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Goblin - Perché Si Uccidono (O.S.T. with the name Reale Impero Britannico) CD (album) cover




Rock Progressivo Italiano

3.47 | 32 ratings

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4 stars "Perché Si Uccidono" is a soundtrack album by Italian progressive rock act Goblin for the movie "Perché Si Uccidono - La Merde" which was written and directed by Mauro Macario. The album was originally released on LP through Cinevox in 1976 but became available on CD through Cinevox in 1999. Goblin were forced to change their name due to the controversial subject matter of the movie which revolves around drug abuse/addiction. Therefore this soundtrack album was released under the Il Reale Impero Britannico monicker, but it is essentially a Goblin album. It´s the only time Goblin changed their name and when you think about the gory nature of many of the movies Goblin have produced soundtracks for, the name change doesn´t make much sense. On the other hand it is a film score and it´s actuallya collaborative effort (which makes the name change a bit more sensible) as the band wrote most of the material with Fabio Frizzi and the rest of the music for the original soundtrack were written by Willy Brezza.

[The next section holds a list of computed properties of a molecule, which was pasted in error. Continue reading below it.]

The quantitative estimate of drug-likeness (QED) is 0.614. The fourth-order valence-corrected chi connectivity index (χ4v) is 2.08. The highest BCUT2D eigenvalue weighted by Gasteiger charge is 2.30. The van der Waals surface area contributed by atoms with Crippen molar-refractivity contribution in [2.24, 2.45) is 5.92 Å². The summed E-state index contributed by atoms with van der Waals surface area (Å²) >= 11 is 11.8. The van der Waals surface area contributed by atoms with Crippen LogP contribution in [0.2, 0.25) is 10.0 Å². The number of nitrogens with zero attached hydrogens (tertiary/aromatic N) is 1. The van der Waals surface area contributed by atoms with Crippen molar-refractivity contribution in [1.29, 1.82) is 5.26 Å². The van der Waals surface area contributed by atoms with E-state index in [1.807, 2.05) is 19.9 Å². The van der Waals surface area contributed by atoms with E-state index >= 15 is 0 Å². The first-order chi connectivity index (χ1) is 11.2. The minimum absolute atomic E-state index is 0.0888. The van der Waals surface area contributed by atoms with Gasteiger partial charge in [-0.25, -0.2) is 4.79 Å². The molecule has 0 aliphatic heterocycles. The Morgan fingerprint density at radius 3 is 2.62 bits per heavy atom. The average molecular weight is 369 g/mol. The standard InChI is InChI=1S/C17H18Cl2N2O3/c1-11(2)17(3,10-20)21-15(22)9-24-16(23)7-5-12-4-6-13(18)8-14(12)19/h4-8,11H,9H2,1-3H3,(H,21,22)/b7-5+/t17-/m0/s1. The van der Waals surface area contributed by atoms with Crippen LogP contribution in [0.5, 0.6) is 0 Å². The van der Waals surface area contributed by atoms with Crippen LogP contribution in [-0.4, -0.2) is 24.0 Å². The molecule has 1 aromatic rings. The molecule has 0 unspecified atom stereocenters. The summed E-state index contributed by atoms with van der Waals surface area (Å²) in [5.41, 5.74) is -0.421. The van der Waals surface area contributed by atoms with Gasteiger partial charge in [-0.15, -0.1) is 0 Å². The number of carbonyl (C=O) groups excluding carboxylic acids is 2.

The music on the album is unmistakably the sound of Goblin whatever name they opted to use for this particular project. Lots of mellotron, organ, and moog on top of a combined jazz/Rock/fusion/funk rhythm section. The music comes off as rather kitchy at times but also pretty laid back and cool and it´s the combination of the kitchy and the cool that Goblin succeed so well in delivering. Tracks like "Epopea" and "R.I.B" are highlights but most tracks on the album are pretty strong. While the album is predominantly instrumental there are vocals on a couple of tracks. "Edda" features female vocals which are sung by Edda Dell'Orso and "My Damned Shit" features some soul type male vocals.

The level of musicianship on the album is high. Goblin is both a professional and very skilled act. And as "Perché Si Uccidono" is packed in an incredibly well sounding production, which is both warm, powerful and organic, it´s hard not to be impressed by the album. It´s just slightly less accomplished compared to "Profondo Rosso (1975)" and "Roller (1976)", but still well worth the time and money for fans of Goblin. A 3.5 - 4 star (75%) rating is deserved.

UMUR | 4/5 |


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